Like, if you go to a comic con, there's a certain zeitgeist, it feels different than if you're at, you know, an opera concert or something. So there's a word I've dubbed a zeitgeist moment, which is basically when through music. You tap into something bigger than yourself and we've all had it. And, and it's kind of that moment where you're just like, you're part of something larger and you, you, you understand, you connect with something in the music that is Bringing people together that, that others, you know, maybe it's an understanding or something has shifted in you, or maybe you're at a concert.

There's so many different places you can have it, but that moment where you connect to something bigger through music, I've, I've Dubbed that a zeitgeist moment. So what was a, either a recent or a memorable zeitgeist moment for you?

Marlys: Oh my God. So many came to mind as you were saying that, so my favorite band is named Johnny Swim and it's a husband and wife duo. And I've been to their concerts a lot, like 12 times. One time I was trying to get them to do something with me. So I purposely was at a bunch, but. Loved every moment. But I can remember one year, it was like Valentine's day or something type concert and they often will stop in the middle of it and just like share a moment or, you know, whatever it is they're feeling.

And I honestly don't even remember what the topic was on. Maybe this, like, we are like all, all like loved and meant to be here and like. And they would kind of sing and like riff on that, whatever their topic was. I can't remember the words right now, but I remember the feeling I had just feeling so connected to all those people there.

And my favorite artists say, speaking like my, you know, moments to the, or not my message to the world. That was one that I can think of. I think any time that a song hits me of like, Oh, that's what I'm feeling at this moment. Yeah.

Morgan: I mean, that's kind of your business in a way, I guess,

Marlys: manipulating that to happen.


But I would say like, so right now Being frank, like my business is on a lower, like in a, like a dip that it hasn't been in before. And a Johnny Swim song came on that I've heard over and over for years and realized in the middle of it, they do this, like they sing the normal song and then have a really long instrumental.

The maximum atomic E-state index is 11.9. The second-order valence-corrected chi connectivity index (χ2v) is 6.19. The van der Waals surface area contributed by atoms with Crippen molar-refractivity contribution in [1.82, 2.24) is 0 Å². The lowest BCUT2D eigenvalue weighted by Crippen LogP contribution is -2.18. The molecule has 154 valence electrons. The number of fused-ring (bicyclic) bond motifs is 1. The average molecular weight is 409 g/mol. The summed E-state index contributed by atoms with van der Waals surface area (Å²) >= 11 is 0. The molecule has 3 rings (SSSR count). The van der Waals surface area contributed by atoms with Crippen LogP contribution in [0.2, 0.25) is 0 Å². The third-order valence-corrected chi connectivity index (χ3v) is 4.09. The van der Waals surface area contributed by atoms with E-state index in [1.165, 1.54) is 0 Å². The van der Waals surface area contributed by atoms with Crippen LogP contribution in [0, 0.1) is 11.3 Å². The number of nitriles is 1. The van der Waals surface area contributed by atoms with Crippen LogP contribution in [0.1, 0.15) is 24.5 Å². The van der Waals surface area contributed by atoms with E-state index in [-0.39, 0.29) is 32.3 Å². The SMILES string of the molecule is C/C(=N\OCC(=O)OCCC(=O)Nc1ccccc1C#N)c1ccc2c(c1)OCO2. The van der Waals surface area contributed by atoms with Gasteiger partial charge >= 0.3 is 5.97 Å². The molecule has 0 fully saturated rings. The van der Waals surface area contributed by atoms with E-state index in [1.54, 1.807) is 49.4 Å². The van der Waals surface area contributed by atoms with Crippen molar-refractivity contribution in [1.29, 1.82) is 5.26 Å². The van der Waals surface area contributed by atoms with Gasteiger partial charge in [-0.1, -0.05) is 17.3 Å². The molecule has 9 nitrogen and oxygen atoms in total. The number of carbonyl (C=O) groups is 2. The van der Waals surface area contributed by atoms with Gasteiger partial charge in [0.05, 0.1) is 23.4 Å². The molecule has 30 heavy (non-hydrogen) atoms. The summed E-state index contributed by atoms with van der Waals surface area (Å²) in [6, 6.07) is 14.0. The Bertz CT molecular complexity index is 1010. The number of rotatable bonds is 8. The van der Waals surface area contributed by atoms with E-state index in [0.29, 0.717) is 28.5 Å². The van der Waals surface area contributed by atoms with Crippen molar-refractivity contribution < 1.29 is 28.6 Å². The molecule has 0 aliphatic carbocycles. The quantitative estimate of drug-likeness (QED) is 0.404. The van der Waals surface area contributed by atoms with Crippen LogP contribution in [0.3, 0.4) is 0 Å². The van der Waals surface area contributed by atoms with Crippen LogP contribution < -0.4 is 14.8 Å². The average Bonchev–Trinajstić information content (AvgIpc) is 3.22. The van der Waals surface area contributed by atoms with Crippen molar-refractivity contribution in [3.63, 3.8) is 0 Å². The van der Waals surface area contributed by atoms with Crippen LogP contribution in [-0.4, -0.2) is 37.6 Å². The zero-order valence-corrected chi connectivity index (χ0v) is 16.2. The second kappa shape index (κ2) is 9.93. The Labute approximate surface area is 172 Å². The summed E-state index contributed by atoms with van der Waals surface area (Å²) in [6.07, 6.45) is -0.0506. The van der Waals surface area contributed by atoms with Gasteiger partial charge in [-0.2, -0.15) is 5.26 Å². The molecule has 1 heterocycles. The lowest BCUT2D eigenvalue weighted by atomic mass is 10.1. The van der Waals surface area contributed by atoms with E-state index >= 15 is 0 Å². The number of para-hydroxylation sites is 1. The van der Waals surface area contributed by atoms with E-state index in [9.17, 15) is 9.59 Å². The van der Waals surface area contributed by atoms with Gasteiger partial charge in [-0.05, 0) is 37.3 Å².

And then in the middle of that instrumental the woman sings this. empowering of like, you are seen, you will get past this and you will, I don't know if it's, you will be great, but like, you will be happy or empowered, you know, like things will change. And I remember like, all of a sudden realizing like, Wow, that is what I needed to hear.

And I just listened to that 20 seconds or 30 seconds, whatever it was over and over again. But it was the spirit of the time that I needed, like, yes, I'm in this low, but I am going to transition out of it eventually. And and it's just so funny because I could tell you, I've heard that song a thousand times and all of a sudden heard the words.

And then I've been traveling for the last year and a half. And then I remember being in South Africa and there was this choir of teenagers out singing and just that moment of like the seeing these beautiful talents out here on the streets, just performing and singing and getting the crowd involved.

It was just a moment of like the love and connection that the world does have. Yeah. Oh, I love that. I think those are my, my three ones.

Morgan: Those are wonderful, I'll share one that I thought I was like, okay, talking to a music therapist, I'll share one that I had recently, which is a new playlist. I've had a, I've had Pandora forever and it kind of.